Hooking up the headset to most consoles is a largely unproblematic task. For gamers who attach their hardware to televisions via component cables, all they have to do in insert the RCA jacks into the audio line. For those who use a HDMI input, the process is just a bit trickier- with owners recommended to also use the original AV cables that came with their PlayStation 3 or Xbox 360 to grab audio. Most modern television owners, can use an easier method: seizing sound from either a headphone jack or RCA output that’s likely located on either the back or side of a TV. Gamers who have multiple consoles connected will certainly benefit from this technique.
While this catalogue of contingencies might make the set-up process sound confusing, rest assured that it’s not. We were able to hook up a variety of consoles, from the PlayStation 4, Xbox One, Wii, Wii U, and even a NeoGeo Gold X to a variety of displays without incident. Alternatively, The EX-06 can be easily coupled to a PC by plugging in the transmitter to a USB port; users will want to use the supplied 3.5mm connector unless they are unbothered by monaural output. For those inclined nearly any audio-generating equipment can be attached- meaning the Gioteck headset can work with phones, tablets, and portables.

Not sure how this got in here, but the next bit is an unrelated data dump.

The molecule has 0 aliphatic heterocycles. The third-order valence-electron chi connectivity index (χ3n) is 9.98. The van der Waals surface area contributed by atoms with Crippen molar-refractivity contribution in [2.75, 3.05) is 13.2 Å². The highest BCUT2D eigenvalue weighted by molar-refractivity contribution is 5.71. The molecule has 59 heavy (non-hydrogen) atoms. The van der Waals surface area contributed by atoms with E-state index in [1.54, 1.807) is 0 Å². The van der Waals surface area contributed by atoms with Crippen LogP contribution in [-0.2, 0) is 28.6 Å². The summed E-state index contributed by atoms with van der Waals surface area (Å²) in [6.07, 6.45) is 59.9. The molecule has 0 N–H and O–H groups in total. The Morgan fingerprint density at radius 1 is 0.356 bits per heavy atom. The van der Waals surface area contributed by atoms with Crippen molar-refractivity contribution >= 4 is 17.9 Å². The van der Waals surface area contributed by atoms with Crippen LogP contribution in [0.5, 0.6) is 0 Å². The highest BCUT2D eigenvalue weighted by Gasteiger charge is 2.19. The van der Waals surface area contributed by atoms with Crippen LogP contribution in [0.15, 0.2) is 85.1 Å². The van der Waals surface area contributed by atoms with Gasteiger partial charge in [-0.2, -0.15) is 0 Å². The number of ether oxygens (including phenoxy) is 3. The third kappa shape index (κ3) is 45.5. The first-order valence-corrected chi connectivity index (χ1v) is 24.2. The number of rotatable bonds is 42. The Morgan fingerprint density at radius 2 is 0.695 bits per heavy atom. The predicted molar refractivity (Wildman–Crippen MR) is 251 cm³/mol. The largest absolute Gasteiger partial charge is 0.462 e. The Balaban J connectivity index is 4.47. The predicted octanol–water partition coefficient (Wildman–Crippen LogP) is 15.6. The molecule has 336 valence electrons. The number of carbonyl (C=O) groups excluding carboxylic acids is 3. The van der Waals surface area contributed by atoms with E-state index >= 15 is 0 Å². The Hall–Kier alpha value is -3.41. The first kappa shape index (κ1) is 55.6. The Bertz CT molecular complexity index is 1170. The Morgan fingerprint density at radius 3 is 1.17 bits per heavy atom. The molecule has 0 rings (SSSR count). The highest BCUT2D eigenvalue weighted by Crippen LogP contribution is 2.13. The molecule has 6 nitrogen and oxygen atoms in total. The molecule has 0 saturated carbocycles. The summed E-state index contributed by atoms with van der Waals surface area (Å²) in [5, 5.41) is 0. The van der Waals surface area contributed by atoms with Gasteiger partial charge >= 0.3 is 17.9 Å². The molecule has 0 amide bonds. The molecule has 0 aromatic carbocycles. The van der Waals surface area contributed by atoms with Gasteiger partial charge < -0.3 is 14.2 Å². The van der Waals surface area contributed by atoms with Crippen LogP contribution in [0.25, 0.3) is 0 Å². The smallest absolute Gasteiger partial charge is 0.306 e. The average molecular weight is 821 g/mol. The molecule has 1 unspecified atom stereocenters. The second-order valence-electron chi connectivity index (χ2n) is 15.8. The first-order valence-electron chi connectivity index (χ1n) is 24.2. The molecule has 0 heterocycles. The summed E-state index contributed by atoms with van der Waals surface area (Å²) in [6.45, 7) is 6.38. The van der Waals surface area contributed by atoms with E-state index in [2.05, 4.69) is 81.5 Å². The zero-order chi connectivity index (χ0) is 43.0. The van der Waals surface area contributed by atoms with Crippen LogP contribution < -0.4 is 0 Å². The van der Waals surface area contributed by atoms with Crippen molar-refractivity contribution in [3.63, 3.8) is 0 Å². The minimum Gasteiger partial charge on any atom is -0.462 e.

Pleasingly, the EX-06 headset flaunts dazzling sound quality, with the 40mm drivers delivering rich fidelity across the sonic spectrum. Notably, bass frequencies are powerful without being overbearing while trebles remain remarkably crisp. Although the device doesn’t provide true Surround Sound, the headset does offer a faint simulation of the feature at the press of a button. While you won’t be able to distinguish the location of foes or enemy fire, the sound mix does receive a brightening equalization that adds a bit of clarity by boosting the margins of soundscape. During play testing, the EX-06 fared glowingly, articulating the growl of a Lamborghini in Need for Speed: Rivals and transmitting crisp gunfire and hearty detonations during Call of Duty: Ghost’s campaign. With the microphone was inserted into place (nicely there are ports on each side of the peripheral) outgoing chat quality was solid, limited only by the bandwidth offered by Xbox Live or the PlayStation Network. When pitted against the similarly priced Skullcandy PLYR 2, the EX-06 exhibited a comparable sound, microphone quality, and range.